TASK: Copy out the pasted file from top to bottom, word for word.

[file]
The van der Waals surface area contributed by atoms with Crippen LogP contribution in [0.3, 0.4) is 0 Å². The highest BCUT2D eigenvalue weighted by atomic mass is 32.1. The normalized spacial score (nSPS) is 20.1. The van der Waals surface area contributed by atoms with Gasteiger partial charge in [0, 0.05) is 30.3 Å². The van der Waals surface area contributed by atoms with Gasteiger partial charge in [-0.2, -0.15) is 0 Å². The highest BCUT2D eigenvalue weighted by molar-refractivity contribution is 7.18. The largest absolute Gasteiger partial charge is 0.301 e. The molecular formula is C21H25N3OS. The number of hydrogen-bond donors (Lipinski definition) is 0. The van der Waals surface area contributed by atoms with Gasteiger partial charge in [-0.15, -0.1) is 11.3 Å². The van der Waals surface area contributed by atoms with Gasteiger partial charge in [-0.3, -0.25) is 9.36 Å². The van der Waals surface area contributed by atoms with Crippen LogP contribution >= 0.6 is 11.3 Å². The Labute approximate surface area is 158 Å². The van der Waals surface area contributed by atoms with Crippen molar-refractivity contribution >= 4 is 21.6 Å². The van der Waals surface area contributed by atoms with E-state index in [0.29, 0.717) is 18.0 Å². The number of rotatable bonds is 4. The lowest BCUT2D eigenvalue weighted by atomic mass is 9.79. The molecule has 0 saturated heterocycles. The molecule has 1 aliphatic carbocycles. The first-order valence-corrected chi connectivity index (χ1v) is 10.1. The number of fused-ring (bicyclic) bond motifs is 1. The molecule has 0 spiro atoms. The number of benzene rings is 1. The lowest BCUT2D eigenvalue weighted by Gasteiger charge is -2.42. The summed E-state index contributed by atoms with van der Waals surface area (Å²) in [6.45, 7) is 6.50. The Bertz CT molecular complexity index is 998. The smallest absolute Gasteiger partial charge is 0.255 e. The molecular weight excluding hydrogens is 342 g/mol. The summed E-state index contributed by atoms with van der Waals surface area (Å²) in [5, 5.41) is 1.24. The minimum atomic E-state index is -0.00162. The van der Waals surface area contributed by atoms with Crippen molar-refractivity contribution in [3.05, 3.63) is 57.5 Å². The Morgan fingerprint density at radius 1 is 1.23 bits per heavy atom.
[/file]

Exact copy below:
The van der Waals surface area contributed by atoms with Crippen LogP contribution in [0.3, 0.4) is 0 Å². The highest BCUT2D eigenvalue weighted by atomic mass is 32.1. The normalized spacial score (nSPS) is 20.1. The van der Waals surface area contributed by atoms with Gasteiger partial charge in [0, 0.05) is 30.3 Å². The van der Waals surface area contributed by atoms with Gasteiger partial charge in [-0.2, -0.15) is 0 Å². The highest BCUT2D eigenvalue weighted by molar-refractivity contribution is 7.18. The largest absolute Gasteiger partial charge is 0.301 e. The molecular formula is C21H25N3OS. The number of hydrogen-bond donors (Lipinski definition) is 0. The van der Waals surface area contributed by atoms with Gasteiger partial charge in [-0.15, -0.1) is 11.3 Å². The van der Waals surface area contributed by atoms with Gasteiger partial charge in [-0.3, -0.25) is 9.36 Å². The van der Waals surface area contributed by atoms with Crippen LogP contribution >= 0.6 is 11.3 Å². The Labute approximate surface area is 158 Å². The van der Waals surface area contributed by atoms with Crippen molar-refractivity contribution >= 4 is 21.6 Å². The van der Waals surface area contributed by atoms with E-state index in [0.29, 0.717) is 18.0 Å². The number of rotatable bonds is 4. The lowest BCUT2D eigenvalue weighted by atomic mass is 9.79. The molecule has 0 saturated heterocycles. The molecule has 1 aliphatic carbocycles. The first-order valence-corrected chi connectivity index (χ1v) is 10.1. The number of fused-ring (bicyclic) bond motifs is 1. The molecule has 0 spiro atoms. The number of benzene rings is 1. The lowest BCUT2D eigenvalue weighted by Gasteiger charge is -2.42. The summed E-state index contributed by atoms with van der Waals surface area (Å²) in [6.45, 7) is 6.50. The Bertz CT molecular complexity index is 998. The smallest absolute Gasteiger partial charge is 0.255 e. The molecular weight excluding hydrogens is 342 g/mol. The summed E-state index contributed by atoms with van der Waals surface area (Å²) in [5, 5.41) is 1.24. The minimum atomic E-state index is -0.00162. The van der Waals surface area contributed by atoms with Crippen molar-refractivity contribution in [3.05, 3.63) is 57.5 Å². The Morgan fingerprint density at radius 1 is 1.23 bits per heavy atom.